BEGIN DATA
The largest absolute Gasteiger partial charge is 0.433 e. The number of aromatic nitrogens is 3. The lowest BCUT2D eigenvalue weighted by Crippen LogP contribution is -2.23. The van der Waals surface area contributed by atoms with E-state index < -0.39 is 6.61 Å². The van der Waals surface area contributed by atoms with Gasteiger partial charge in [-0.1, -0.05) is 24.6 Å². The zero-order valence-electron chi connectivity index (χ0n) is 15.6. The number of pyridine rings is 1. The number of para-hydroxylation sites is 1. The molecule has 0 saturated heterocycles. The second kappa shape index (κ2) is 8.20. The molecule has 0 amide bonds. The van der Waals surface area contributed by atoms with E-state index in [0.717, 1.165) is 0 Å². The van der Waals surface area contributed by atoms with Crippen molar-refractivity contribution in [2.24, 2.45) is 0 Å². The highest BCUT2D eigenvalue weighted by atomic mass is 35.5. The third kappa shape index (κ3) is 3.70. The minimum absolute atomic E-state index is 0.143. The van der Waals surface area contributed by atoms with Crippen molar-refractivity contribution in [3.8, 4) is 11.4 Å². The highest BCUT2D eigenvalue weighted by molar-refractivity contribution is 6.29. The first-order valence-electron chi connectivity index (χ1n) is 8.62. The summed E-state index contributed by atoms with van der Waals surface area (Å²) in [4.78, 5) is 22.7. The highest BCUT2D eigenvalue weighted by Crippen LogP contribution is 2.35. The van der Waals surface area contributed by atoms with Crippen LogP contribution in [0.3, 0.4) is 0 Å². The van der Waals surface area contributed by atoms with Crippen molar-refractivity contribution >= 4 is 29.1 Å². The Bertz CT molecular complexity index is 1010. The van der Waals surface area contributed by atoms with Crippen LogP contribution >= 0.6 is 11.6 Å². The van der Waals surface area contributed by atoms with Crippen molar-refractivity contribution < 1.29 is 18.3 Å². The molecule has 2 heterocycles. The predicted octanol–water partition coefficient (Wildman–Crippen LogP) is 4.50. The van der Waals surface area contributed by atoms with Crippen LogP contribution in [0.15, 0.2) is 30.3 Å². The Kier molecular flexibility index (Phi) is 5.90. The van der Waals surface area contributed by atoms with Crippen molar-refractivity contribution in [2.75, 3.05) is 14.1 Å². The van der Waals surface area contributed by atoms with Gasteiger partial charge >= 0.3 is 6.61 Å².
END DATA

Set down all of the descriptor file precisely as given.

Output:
The largest absolute Gasteiger partial charge is 0.433 e. The number of aromatic nitrogens is 3. The lowest BCUT2D eigenvalue weighted by Crippen LogP contribution is -2.23. The van der Waals surface area contributed by atoms with E-state index < -0.39 is 6.61 Å². The van der Waals surface area contributed by atoms with Gasteiger partial charge in [-0.1, -0.05) is 24.6 Å². The zero-order valence-electron chi connectivity index (χ0n) is 15.6. The number of pyridine rings is 1. The number of para-hydroxylation sites is 1. The molecule has 0 saturated heterocycles. The second kappa shape index (κ2) is 8.20. The molecule has 0 amide bonds. The van der Waals surface area contributed by atoms with E-state index in [0.717, 1.165) is 0 Å². The van der Waals surface area contributed by atoms with Crippen molar-refractivity contribution in [2.24, 2.45) is 0 Å². The highest BCUT2D eigenvalue weighted by atomic mass is 35.5. The third kappa shape index (κ3) is 3.70. The minimum absolute atomic E-state index is 0.143. The van der Waals surface area contributed by atoms with Crippen molar-refractivity contribution in [3.8, 4) is 11.4 Å². The highest BCUT2D eigenvalue weighted by molar-refractivity contribution is 6.29. The first-order valence-electron chi connectivity index (χ1n) is 8.62. The summed E-state index contributed by atoms with van der Waals surface area (Å²) in [4.78, 5) is 22.7. The highest BCUT2D eigenvalue weighted by Crippen LogP contribution is 2.35. The van der Waals surface area contributed by atoms with Crippen LogP contribution in [0.3, 0.4) is 0 Å². The van der Waals surface area contributed by atoms with Crippen molar-refractivity contribution >= 4 is 29.1 Å². The Bertz CT molecular complexity index is 1010. The van der Waals surface area contributed by atoms with Crippen LogP contribution >= 0.6 is 11.6 Å². The van der Waals surface area contributed by atoms with Crippen molar-refractivity contribution < 1.29 is 18.3 Å². The molecule has 2 heterocycles. The predicted octanol–water partition coefficient (Wildman–Crippen LogP) is 4.50. The van der Waals surface area contributed by atoms with Crippen LogP contribution in [0.15, 0.2) is 30.3 Å². The Kier molecular flexibility index (Phi) is 5.90. The van der Waals surface area contributed by atoms with Crippen molar-refractivity contribution in [2.75, 3.05) is 14.1 Å². The van der Waals surface area contributed by atoms with Gasteiger partial charge >= 0.3 is 6.61 Å².